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Almost a disaster of miniscule proportions

First of all, let me preface this letter with a note on the very real
disaster of gargantuan proportions that has rocked this part of the
world.  I, like all of you, have been relegated to watching the
unbelievable destruction unfold on TV and computer screens, and in
newspapers.  Though in my case, here in Bangkok, a little closer to the
action.  Since everyone here, local and foreigner alike, knows someone
who was down in the affected area, there is much anxious nail biting and
e-mail scanning daily.  Also, several relief drives, notably for blood
(which, thanks to an obnoxious but harmless stomach bug I've picked up I
can't contribute to), have been set up across the city to assist.  

When it hit, I was on a bus in Laos with my friend and his family.
Landlocked Laos, where we didn't feel so much as a shiver while the rest
of the region was being battered and torn.  Bangkok is likewise inland,
so I have been prefectly fine and without any major disruptions to my
plans.  My flight to Calcutta will go ahead as scheduled this evening
(sleeping in India tonight!!) - another devestated country, but luckily
for me, another city far from the mayhem.  

Thank you to everyone who has sent notes - it is nice to be thought of
by so many!!  Now that you know I am fine, we can all join our thoughts
together for the many thousands of people from around the world affected
by this tragedy.  The loss of life, and at such a joyful time of year,
is staggering.

And now, a much lighter note...

My final day in Luang Prabang, Christmas.  Long, leisurely breakfast
with my friend and his family.  Unexpected gifts (mostly of the edible,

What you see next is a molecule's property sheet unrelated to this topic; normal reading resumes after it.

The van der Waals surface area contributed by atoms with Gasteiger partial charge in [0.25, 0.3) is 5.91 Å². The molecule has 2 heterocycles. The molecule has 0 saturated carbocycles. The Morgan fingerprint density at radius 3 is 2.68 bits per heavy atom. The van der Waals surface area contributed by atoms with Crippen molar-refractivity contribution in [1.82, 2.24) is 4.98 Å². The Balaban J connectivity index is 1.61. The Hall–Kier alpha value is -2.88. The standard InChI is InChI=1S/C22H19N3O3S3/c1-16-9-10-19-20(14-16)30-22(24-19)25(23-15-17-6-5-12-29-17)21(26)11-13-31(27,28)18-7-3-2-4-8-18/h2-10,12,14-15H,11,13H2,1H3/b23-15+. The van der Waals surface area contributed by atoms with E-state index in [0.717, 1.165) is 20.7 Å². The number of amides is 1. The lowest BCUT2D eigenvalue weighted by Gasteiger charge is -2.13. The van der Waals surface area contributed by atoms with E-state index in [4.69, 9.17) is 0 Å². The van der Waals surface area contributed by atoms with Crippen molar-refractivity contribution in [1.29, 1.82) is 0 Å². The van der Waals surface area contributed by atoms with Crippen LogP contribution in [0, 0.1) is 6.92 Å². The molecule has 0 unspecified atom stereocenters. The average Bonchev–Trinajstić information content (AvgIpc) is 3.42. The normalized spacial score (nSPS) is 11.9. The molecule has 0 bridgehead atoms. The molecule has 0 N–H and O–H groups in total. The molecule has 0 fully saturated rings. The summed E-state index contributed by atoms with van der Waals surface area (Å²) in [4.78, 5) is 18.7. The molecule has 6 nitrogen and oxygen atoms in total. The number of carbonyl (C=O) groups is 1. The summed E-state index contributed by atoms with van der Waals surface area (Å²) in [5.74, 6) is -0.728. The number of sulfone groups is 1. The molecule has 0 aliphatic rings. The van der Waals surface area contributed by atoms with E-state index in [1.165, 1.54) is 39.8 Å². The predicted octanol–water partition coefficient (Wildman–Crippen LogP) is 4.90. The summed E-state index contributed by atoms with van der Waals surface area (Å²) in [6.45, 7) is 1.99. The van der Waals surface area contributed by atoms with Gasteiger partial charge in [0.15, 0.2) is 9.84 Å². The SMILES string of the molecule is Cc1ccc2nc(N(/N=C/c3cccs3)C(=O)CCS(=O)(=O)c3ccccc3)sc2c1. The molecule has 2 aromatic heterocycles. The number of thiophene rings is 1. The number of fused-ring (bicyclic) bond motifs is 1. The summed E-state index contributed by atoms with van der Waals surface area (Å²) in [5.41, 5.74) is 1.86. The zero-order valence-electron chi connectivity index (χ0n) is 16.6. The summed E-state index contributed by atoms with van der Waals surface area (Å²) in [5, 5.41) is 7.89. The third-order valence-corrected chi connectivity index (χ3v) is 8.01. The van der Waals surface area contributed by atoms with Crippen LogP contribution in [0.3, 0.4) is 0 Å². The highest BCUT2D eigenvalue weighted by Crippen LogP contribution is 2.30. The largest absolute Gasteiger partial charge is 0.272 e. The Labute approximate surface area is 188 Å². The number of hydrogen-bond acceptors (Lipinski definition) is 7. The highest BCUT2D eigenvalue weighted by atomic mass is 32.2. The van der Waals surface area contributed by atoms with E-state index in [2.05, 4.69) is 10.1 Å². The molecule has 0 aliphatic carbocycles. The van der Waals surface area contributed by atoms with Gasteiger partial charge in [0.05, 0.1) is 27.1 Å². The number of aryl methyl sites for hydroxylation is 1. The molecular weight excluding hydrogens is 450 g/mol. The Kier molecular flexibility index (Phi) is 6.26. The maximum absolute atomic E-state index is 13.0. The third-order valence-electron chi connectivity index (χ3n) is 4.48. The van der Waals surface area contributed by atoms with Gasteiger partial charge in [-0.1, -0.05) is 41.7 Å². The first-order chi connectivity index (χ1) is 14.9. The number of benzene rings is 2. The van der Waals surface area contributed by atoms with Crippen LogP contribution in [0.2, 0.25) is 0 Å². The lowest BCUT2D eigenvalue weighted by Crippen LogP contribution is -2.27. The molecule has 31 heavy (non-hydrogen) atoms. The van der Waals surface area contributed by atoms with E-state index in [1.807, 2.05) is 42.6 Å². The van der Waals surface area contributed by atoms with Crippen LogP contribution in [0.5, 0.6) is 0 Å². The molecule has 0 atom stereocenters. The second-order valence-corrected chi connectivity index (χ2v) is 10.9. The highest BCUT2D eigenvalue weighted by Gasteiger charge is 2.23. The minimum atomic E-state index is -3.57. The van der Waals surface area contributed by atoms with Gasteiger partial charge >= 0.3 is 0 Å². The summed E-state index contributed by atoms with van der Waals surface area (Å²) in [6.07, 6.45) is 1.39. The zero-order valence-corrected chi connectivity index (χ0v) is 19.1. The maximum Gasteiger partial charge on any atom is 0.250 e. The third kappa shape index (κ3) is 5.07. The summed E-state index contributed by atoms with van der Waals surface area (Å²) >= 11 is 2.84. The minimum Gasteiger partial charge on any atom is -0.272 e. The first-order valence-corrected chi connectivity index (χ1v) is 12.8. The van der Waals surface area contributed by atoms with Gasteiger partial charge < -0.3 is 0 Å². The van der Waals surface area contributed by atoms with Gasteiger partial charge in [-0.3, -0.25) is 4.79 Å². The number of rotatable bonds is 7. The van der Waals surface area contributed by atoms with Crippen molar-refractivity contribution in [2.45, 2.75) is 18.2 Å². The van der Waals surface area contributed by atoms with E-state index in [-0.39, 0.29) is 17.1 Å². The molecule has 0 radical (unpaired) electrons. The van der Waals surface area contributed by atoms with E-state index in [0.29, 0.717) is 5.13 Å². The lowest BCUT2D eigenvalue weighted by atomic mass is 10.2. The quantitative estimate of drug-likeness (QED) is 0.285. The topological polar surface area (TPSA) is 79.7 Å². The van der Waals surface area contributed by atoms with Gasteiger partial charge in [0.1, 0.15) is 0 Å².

no-need-to-pack variety - smart friends!!).  Laughter, food, games at a
string of outdoor cafes.  The power went out about 9:30am, just as we
were sitting down to breakfast, and didn't so much as flicker again
until 4:30pm.  Effectively silencing the myriad boom boxes that line the
main road and  leaving the town bathed in delightful peace and calm. 
People drifted from shady spot to shady spot, relishing the heat of a
tropical sun once removed.  Sleepy, lounging, chill.  Delightful!  

In the afternoon, Erik and I took a leisurely stroll - across a high
bridge whose pedestrian path was a series of rotting 1 by 4s, bolted
rusting to a crumbling strip of metal hanging from the side of the main
bridge.  Made my heart beat a bit faster than normal, but was otherwise
fine - gorgeous view up and down the river valley across the jungles
that hang dripping right to the edge of town.  Following that mild
exertion, we crashed out in the cool old cavernous room that he shared
with his father for a long nap - something that felt decadent and

From there, I went back to my guesthouse to pay my bill and pick up my
laundry - literally every item of  anything fabric I was carrying, save
the scant clothes on my back.  This is when the day began to get
interesting.  The usual staff were not in the guesthouse, and the young
girl left behind spoke nearly no English.  We managed to get as far as
"later", but that's it.  But the day was still young, and I wasn't

More wandering, window shopping, cool drinks.  The best massage I've
ever had in my life (and recently I've had a fair few!).  A spectacular
turkey dinner with all the fixins around a table warm with the
companionship of good friends and family.  Gorgeous sunset.  And back to
the guesthouse.  Where the girl has been replaced, not with the owner,